ALEC, American Legislative Exchange Council, Bob Edgar, Byron Clemens, Chris Gunther, Common Cause, David Cook, Dinise Lieberman, Don Marsh., Ethical Society of St. Louis, John Hickey, missouri, MOPEG
Friday evening about 250 people gathered at the Ethical Society of St. Louis to hear Bob Edgar, President of Common Cause, and a panel of local political activists discuss the role that the American Legislative Exchange Council (ALEC) is playing in our national and state politics. The program, sponsored by the Missouri Progressive Action Group (MOPAG) and the Ethical Society and moderated by KWMU’s Don Marsh, consisted of a general presentation by Mr. Edgar, followed by presentations from a panel consisting of:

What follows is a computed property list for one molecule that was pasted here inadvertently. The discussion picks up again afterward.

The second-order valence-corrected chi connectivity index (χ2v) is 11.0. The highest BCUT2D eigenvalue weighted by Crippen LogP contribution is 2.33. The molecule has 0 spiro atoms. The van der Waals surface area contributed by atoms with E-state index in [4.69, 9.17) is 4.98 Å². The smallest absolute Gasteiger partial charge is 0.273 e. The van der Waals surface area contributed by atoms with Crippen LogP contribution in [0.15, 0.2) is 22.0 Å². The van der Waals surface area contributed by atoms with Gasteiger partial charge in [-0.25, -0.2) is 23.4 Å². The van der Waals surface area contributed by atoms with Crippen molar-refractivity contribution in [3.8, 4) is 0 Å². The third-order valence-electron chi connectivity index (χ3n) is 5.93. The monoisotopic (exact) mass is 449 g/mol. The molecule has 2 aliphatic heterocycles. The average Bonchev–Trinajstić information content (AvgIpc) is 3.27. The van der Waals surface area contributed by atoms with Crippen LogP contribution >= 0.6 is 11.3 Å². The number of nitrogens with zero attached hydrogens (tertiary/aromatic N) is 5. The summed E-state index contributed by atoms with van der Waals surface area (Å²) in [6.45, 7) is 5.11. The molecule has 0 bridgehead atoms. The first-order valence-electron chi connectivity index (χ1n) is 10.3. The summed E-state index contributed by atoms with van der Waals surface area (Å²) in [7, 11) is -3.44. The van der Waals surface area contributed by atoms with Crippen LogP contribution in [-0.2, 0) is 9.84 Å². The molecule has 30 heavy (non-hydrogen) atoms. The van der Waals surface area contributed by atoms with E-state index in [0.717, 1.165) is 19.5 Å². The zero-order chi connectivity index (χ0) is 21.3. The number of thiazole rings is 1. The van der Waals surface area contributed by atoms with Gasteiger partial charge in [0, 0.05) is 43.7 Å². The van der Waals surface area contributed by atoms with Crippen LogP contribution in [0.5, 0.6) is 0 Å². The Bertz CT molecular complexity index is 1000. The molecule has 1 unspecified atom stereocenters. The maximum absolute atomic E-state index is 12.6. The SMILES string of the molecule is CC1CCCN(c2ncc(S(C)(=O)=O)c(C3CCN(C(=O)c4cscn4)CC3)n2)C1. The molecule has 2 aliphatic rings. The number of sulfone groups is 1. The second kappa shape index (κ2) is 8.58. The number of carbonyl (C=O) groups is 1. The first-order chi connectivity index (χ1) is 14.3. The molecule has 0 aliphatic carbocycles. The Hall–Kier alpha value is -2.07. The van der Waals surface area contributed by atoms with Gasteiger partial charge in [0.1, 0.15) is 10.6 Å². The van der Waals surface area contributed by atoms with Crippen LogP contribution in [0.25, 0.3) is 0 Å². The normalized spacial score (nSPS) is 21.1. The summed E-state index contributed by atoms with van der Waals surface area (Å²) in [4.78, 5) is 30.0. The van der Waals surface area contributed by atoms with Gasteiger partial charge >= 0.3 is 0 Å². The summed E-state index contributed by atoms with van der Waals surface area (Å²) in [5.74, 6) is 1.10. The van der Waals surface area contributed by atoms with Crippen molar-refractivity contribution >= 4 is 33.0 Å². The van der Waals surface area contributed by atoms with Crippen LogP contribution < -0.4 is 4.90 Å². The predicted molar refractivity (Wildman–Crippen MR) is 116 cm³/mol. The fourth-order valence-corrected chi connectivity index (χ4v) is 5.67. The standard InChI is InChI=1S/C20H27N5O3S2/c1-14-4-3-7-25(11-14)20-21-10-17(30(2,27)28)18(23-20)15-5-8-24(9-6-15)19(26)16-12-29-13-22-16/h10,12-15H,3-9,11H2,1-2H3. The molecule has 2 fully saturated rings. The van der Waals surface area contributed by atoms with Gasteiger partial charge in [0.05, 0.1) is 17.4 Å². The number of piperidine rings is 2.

Denise Lieberman, Senior Attorney, Advancement Project;
Chris Gunther, President Missouri Naional Education Association;
Byron Clemons, Regional VP, Amrican Federation of Teachers, AFL-CIO;
John Hickey, Executive Director, Sierra Club Missouri Chapter;
David Cook, President, Local 655 United Food and Commercial workers.
Mr. Edgar’s presentation was filmed by Progress Missouri and video (3 prts.) can be viewed by following the links below:
Bob Edgar of Common Cause on the American Legislative Exchange Council (ALEC) Part 1.wmv
Bob Edgar of Common Cause on the American Legislative Exchange Council (ALEC) Part 2.wmv
Bob Edgar of Common Cause on the American Legislative Exchange Council (ALEC) Part 3.wmv